By Dennis Abrams
It’s been a long time since I’ve read a book that I loved quite this much; so much that I wanted to write about it, to tell people, “You’ve got to read this book!”
It’s a book that grabbed me from its first paragraphs:
“She came by way of Archer, Bridgeport, Nanuet, worked off 95 in jeans and a denim jacket, carrying a plastic bag and shower shoes, a phone number, waiting beneath an underpass, the potato chips long gone, lightheaded.
They picked her up on the highway by a plain white shed, a sign for army-navy, tires in the trees. A Caravan pulled up with a Monkey King on the dash and she got in. The men took her to a Motel 8 and put her in a room with half a dozen other women from Fookien and a liter of orange soda. She listened to the trucks coming in all night and the AC running.”
And didn’t let go all the way through to the end.
The book, Preparation for the Next Life by Atticus Lish (Tyrant Books), tells the unlikely love story of Skinner, an Iraq War veteran, and an undocumented woman, Zou Lei, an ethnic Uighur from Northwest China. And an extraordinary, touching, and painfully believable love story it is.
But since I hate it when reviews reveal too much about the plot, I’d like to focus instead on the book’s other major character – New York City itself. Not the city of the TV show Girls or of countless other novels and films set in varying parts of Manhattan, but set instead in Flushing, Queens – home to immigrants from around the world, all busy remaking their lives, selling DVDs on the subway or working in lousy restaurants, living in crappy housing and trying in any number of ways to get a foothold (legal or otherwise) in the city.
The novel of Jewish immigrants trying to make it on the Lower East Side has been reborn in Preparation for the Next Life as a multicultural world of new immigrants. And in it, Lish gives us a vision of the city that is rarely, if ever, seen in literature. If, as Joan Didion wrote, “New York was no mere city. It was instead an infinitely romantic notion, the mysterious nexus of all love and money and power, the shining and perishable dream itself,” Lish shows us the city as it is now, in all its gritty, noisy, hustling reality:
“The garbage on the street had a peculiar smell. In the windows, he saw red roast pork on steel hooks. A mother was squatting helping a boy urinate in the gutter. When he flipped his empty can into the garbage, an immigrant in flowered sleeve guards came behind him and picked it up with tongs. He heard a chanting, which was all their voices overlapping. The women wore black leather jackets and spike-heeled boots with buckles and fringe. One of them looked at him directly and she had eyeliner and a mane of dyed reddish hair and then he lost her in the crowd.”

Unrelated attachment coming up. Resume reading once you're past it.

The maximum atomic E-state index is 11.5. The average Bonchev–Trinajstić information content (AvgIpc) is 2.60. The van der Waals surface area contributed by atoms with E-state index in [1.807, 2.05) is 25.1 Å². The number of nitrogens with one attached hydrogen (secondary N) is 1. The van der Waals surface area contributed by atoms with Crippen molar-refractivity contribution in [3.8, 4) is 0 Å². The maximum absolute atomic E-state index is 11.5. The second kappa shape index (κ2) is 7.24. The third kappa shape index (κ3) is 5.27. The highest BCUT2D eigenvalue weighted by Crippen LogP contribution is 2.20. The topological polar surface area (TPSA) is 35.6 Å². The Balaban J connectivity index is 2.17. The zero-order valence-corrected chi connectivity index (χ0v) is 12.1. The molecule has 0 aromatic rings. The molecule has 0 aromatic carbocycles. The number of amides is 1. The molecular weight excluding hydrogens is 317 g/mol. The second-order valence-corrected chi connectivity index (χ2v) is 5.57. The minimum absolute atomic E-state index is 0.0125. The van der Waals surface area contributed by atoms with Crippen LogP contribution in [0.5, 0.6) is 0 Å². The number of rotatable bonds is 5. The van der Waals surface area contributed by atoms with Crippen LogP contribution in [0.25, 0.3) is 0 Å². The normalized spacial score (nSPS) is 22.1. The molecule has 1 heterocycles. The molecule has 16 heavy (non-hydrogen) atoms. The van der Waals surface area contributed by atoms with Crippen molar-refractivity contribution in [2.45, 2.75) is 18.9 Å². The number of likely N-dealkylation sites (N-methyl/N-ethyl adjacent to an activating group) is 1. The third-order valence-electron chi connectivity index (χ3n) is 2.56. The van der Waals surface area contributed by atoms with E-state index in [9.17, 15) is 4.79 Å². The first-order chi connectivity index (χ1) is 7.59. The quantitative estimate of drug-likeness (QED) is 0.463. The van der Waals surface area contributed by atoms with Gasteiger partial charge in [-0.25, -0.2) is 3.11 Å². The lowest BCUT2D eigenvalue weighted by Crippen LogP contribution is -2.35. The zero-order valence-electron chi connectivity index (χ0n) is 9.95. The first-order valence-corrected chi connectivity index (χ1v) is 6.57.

Along with visions of haunting beauty, as Skinner leads Zou Lei to a rise where she can see the city as a whole:
“In it, she beheld what was possible. The city was uncontained. It covered a massive area and graded out into the world. There was no definite end at the horizon. There were more buildings, miles of them covering the earth on into the distance. She saw the areas of trees, the shade of wood, the intricate fuzziness of the branches from this distance in among the houses. The highways – massive, industrial, and lonely – were to her left. To her right, there seemed to be still another city and then, past it, the skyline of Manhattan, which she identified by the Empire State Building, which she could cover with the tip of her finger. And she had a view between tenement rooftops of one of the suspension bridges that connected Manhattan to the other boroughs. It was ten cities all together. She saw things from this elevation that were normally hidden from her. In the direction of the water to the north, she saw a green dome, which had to be a mosque. She saw the spire next to it among the confused rooftops, fire escapes, and water towers. It was blocked and revealed again by the centipede of a subway pulling by. There were splinters of metal embedded in the blue stratosphere to the south: planes coming head on. Passing over her and Skinner, they elongated and became commercial jets, tracking towards the airport on the water. She saw the complicated shape of the shoreline, the lack of contrast between the brown city and the water, as if it were all part of one thing, which it was, the geography of the earth, which you could move across as you lived.”
A love story for the 21st century. A vision of American rebirth. A novel with a singular sense of place, and a prose style of a poetic precision unlike any I’ve ever read.
It is truly wonderful. You’ve got to read this book.